UCL Centre for Nature Inspired Engineering


RSC Sustainable Energy and Fuels paper out now!

15 October 2020


A new CNIE article has been published in RSC Sustainable Energy and Fuels entitled “Effect of extended short-circuiting in proton exchange membrane fuel cells” in collaboration with EiL. Panos and Jason are co-first authors and corresponding authors.

The team consist as well of Nidhi and Marc-Olivier from the CNIE and from EiL Lara, Albert and Dan.

Read the open access article here.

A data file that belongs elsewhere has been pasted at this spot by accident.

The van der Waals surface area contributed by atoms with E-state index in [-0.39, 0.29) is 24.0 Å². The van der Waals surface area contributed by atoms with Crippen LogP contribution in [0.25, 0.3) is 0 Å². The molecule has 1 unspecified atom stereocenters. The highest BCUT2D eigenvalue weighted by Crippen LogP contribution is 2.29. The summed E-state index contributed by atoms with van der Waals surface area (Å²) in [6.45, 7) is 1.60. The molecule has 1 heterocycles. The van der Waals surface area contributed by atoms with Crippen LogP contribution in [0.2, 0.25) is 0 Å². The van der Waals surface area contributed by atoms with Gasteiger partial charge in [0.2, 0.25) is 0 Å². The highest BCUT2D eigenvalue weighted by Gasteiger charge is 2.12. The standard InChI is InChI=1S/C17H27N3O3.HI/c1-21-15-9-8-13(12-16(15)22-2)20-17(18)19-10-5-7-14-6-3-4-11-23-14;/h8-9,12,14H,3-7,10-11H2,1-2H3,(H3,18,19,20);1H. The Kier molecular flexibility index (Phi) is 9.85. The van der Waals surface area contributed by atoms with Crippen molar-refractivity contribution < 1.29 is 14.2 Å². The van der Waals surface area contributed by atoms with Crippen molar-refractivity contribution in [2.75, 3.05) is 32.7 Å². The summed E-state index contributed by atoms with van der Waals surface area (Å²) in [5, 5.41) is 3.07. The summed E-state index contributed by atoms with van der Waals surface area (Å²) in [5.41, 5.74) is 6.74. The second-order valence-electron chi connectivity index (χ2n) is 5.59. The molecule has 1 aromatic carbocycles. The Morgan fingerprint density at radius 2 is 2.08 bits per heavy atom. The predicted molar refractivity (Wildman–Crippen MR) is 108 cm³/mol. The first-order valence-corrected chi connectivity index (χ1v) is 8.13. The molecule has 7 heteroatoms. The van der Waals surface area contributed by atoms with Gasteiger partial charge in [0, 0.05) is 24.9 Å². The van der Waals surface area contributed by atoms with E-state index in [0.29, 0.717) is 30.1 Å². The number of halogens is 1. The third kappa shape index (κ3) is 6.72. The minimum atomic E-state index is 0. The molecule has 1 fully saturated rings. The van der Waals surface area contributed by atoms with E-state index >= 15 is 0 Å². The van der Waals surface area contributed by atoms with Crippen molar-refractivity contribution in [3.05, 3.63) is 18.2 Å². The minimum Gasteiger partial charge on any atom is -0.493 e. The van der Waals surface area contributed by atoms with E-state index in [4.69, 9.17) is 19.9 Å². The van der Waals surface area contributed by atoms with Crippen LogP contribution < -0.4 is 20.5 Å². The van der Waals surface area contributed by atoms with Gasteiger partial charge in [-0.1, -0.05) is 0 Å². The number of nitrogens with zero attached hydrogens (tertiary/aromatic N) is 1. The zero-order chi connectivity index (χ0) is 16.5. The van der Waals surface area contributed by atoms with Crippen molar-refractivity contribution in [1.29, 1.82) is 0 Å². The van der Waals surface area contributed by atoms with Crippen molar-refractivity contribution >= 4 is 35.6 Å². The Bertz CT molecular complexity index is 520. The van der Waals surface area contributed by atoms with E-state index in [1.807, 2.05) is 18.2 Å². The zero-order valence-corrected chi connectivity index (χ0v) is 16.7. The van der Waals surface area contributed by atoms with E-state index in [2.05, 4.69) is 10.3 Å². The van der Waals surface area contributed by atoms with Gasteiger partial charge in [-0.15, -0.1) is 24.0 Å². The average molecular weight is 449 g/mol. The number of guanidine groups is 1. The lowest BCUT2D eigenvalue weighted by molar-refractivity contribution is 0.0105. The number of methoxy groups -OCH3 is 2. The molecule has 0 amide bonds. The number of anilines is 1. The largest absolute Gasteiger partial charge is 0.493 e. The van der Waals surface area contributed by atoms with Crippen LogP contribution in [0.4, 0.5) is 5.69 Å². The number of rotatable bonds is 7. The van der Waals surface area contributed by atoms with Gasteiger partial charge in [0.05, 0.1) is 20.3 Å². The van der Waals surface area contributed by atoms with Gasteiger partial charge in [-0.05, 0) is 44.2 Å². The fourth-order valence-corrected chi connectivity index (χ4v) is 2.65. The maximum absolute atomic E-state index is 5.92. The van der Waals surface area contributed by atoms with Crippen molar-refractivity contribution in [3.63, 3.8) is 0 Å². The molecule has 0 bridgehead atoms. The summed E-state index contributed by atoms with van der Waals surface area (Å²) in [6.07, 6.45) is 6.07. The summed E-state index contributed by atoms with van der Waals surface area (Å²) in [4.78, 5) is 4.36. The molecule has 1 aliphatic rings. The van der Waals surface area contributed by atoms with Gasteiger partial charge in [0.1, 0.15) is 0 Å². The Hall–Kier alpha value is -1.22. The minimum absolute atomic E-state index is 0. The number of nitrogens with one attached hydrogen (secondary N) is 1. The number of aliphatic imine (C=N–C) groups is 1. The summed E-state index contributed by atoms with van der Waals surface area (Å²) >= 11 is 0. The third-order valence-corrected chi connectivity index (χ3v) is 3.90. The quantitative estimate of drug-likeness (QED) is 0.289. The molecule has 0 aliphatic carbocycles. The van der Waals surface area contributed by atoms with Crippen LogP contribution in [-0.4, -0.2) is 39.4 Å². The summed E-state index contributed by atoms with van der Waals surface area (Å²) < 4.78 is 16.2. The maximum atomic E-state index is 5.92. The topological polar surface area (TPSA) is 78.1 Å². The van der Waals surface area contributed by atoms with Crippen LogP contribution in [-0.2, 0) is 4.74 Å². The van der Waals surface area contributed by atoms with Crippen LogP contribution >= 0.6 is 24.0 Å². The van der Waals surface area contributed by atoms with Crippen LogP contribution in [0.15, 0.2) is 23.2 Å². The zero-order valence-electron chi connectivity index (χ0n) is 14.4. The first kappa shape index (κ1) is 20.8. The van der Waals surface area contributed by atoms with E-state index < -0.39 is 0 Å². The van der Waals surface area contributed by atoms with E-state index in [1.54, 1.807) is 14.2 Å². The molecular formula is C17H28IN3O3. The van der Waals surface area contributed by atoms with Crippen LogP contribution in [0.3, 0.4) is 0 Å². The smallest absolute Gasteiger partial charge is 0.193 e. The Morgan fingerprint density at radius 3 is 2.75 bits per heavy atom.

Even though all reports in the literature describe beneficial effects of short-circuiting on the power output of the fuel cell, the performance and durability results presented are for a short period of time (~1–2 h). Will the beneficial effect of short-circuiting persist under extended operation? Here, an answer is provided to this question, by investigating the effect of short-circuiting on PEMFC performance and durability over an extended period (~144 h). A commercial short-circuiting protocol is employed and the performance and durability of a closed cathode PEMFC under open-circuit voltage (OCV) over 144 h are compared to the ones obtained for a closed cathode PEMFC under OCV without short-circuiting for the same period. The experimental results demonstrate the detrimental effect of extended short-circuiting on the durability of the catalyst and the performance of the fuel cell. Electrochemically active surface area losses reach ~46% for the short-circuiting case, compared to only ~18% losses for the OCV without short-circuiting. TEM and XPS measurements are employed to monitor the morphological changes of the catalyst layer, revealing that Ostwald ripening, carbon corrosion, and Pt migration and precipitation into the polymer membrane are the main degradation mechanisms of the cathode catalyst layer.